CONCLUSION Much more might be said but I shall end the actual discussion of the

Conclusion much more might be said but i shall end

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CONCLUSION Much more might be said, but I shall end the actual discussion of the problemof abortion here, and conclude by highlighting what I take to be its significant features. These hark back to many of the criticisms of vir- tue theory discussed earlier. The discussion does not proceed simply by our trying to answer the question "Would a perfectly virtuous agent ever have an abortion and, if so, when?"; virtue theory is not limited to considering "Would Socrates have had an abortion if he were a raped, pregnant fifteen-year-old?" nor automatically stumped when we are considering circumstances into which no virtuous agent would have got herself. Instead, much of the discussion proceeds in the virtue- and vice-related terms whose applica- tion, in several cases, yields practical conclusions (cf. the third and fourth criticisms above). These terms are difficult to apply correctly, and anyone might challenge my application of any one of them. So, for ex- ample, I have claimed that some abortions, done for certain reasons, would be callous or light-minded; that others might indicate an appro- priate modesty or humility; that others would reflect a greedy and foolish attitude to what one could expect out of life. Any of these examples may be disputed, but what is at issue is, should these difficult terms be there, or should the discussion be couched in terms that all clever adolescents can apply correctly? (Cf. the first half of the "major objection" above.) This content downloaded from 129.62.170.215 on Thu, 29 Aug 2013 15:50:08 PM All use subject to JSTOR Terms and Conditions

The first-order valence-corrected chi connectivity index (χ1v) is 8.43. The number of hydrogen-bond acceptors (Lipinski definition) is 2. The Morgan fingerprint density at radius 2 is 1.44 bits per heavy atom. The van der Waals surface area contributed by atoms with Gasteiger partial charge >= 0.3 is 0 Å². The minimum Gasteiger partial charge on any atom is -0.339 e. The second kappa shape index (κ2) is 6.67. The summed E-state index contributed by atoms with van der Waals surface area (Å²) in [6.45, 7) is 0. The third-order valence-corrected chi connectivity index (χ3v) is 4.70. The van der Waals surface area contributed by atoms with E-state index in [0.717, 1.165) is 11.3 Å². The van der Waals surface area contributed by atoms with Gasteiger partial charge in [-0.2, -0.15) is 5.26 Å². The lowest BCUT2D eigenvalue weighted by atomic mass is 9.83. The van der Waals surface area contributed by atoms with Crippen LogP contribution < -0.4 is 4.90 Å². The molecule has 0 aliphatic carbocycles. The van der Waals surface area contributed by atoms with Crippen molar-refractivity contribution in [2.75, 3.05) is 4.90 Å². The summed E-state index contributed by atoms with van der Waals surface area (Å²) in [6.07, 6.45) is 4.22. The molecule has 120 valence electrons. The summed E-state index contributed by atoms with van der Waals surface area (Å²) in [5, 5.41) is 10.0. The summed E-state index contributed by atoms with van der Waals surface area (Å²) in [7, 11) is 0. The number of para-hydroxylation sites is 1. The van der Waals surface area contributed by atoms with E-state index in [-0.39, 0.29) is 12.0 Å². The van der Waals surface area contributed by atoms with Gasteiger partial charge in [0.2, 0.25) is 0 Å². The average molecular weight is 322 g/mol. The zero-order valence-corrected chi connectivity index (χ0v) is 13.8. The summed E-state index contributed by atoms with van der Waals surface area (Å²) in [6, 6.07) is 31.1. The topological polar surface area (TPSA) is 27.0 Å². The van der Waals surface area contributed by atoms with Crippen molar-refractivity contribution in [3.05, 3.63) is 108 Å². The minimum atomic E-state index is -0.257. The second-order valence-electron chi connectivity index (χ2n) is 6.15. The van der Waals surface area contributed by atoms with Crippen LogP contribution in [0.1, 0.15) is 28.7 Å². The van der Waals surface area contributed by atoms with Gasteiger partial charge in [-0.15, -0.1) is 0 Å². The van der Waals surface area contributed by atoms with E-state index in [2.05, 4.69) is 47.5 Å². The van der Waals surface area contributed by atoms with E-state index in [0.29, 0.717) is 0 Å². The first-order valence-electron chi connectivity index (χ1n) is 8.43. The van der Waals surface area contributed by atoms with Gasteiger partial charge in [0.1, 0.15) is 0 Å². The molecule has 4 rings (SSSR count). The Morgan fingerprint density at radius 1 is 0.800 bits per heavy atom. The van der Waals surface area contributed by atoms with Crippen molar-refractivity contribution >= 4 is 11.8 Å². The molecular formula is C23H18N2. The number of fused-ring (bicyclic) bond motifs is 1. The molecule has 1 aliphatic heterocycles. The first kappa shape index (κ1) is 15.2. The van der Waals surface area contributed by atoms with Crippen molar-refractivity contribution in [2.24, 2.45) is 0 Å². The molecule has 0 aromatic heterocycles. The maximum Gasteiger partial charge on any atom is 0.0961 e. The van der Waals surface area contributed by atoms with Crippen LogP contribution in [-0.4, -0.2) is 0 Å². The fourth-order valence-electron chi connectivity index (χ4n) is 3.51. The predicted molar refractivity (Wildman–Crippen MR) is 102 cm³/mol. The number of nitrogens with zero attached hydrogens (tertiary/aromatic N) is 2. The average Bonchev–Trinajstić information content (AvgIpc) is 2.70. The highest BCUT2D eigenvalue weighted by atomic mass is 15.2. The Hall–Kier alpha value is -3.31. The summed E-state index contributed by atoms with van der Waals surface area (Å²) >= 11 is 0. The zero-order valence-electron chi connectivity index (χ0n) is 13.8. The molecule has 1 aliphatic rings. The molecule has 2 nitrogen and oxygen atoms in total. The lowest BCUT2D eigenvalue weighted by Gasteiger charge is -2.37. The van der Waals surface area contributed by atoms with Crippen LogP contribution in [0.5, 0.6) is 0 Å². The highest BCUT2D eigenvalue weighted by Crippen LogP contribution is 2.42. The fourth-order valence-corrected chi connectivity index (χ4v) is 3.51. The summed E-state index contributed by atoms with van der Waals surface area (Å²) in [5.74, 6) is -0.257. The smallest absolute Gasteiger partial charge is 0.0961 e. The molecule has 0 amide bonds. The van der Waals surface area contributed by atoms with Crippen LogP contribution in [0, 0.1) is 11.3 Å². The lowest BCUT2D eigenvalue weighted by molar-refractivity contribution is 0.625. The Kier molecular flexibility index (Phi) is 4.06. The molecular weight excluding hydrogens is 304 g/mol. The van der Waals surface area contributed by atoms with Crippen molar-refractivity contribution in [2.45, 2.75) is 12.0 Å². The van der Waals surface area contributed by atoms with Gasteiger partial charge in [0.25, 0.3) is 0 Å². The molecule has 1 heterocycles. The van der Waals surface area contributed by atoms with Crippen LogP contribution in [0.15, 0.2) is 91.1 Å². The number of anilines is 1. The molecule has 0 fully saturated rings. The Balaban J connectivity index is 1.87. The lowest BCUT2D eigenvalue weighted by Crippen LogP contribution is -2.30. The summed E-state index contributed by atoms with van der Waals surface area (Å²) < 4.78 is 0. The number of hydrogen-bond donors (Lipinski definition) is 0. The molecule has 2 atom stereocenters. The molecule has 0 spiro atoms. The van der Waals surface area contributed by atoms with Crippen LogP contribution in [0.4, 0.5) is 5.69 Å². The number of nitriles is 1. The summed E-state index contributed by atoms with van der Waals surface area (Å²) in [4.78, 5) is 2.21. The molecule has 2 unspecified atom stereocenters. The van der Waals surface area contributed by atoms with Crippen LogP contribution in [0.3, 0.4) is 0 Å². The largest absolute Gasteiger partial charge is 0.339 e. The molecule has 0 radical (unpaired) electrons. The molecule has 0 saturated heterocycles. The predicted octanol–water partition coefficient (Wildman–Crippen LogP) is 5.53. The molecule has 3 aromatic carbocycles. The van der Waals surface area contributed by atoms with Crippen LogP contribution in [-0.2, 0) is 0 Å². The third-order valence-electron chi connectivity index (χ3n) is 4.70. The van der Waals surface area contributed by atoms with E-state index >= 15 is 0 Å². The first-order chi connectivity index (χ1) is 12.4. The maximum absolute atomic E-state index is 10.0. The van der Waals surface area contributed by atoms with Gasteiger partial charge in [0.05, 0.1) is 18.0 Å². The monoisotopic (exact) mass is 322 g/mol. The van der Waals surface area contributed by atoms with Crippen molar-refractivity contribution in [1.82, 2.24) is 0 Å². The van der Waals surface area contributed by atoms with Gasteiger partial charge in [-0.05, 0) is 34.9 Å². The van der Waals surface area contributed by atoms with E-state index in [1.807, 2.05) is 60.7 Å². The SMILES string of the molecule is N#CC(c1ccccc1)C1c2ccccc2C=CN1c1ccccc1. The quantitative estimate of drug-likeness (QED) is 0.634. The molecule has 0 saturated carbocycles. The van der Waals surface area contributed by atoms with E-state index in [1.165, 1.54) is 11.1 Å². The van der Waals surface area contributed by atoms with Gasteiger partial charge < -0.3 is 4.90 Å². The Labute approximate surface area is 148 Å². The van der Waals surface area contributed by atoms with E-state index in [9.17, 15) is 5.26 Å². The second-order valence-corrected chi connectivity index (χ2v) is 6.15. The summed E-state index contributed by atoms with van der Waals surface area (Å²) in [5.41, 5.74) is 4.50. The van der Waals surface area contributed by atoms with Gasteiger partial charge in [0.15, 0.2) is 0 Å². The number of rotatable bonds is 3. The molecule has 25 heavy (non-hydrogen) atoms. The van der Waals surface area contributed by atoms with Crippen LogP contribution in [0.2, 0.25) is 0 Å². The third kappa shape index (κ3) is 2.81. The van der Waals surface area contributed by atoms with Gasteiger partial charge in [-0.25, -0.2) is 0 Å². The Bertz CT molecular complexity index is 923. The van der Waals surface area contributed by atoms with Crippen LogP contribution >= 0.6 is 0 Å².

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245 Virtue Theory and Abortion Proceeding as it does in the virtue- and vice-related terms, the discus- sion thereby, inevitably, also contains claims about what is worthwhile, serious and important, good and evil, in our lives. So, for example, I claimed that parenthood is intrinsically worthwhile, and that having a good time was a worthless end (in life, not on individual occasions); that losing a fetus is always a serious matter (albeit not a tragedy in itself in the first trimester) whereas acquiring an appendectomy scar is a trivial one; that (human) death is an evil. Once again, these are difficult mat- ters, and anyone might challenge any one of my claims. But what is at issue is, as before, should those difficultclaims be there or can one reach practical conclusions about real moral issues that are in no way deter- mined by premises about such matters? (Cf. the fifth criticism, and the second half of the "major criticism.") The discussion also thereby, inevitably, contains claims about what life is like (e.g., my claim that love and friendship do not survive their par- ties' constantly insisting on their rights; or the claim that to demand per- fection of life is to run the risk of missing out on happiness entirely).
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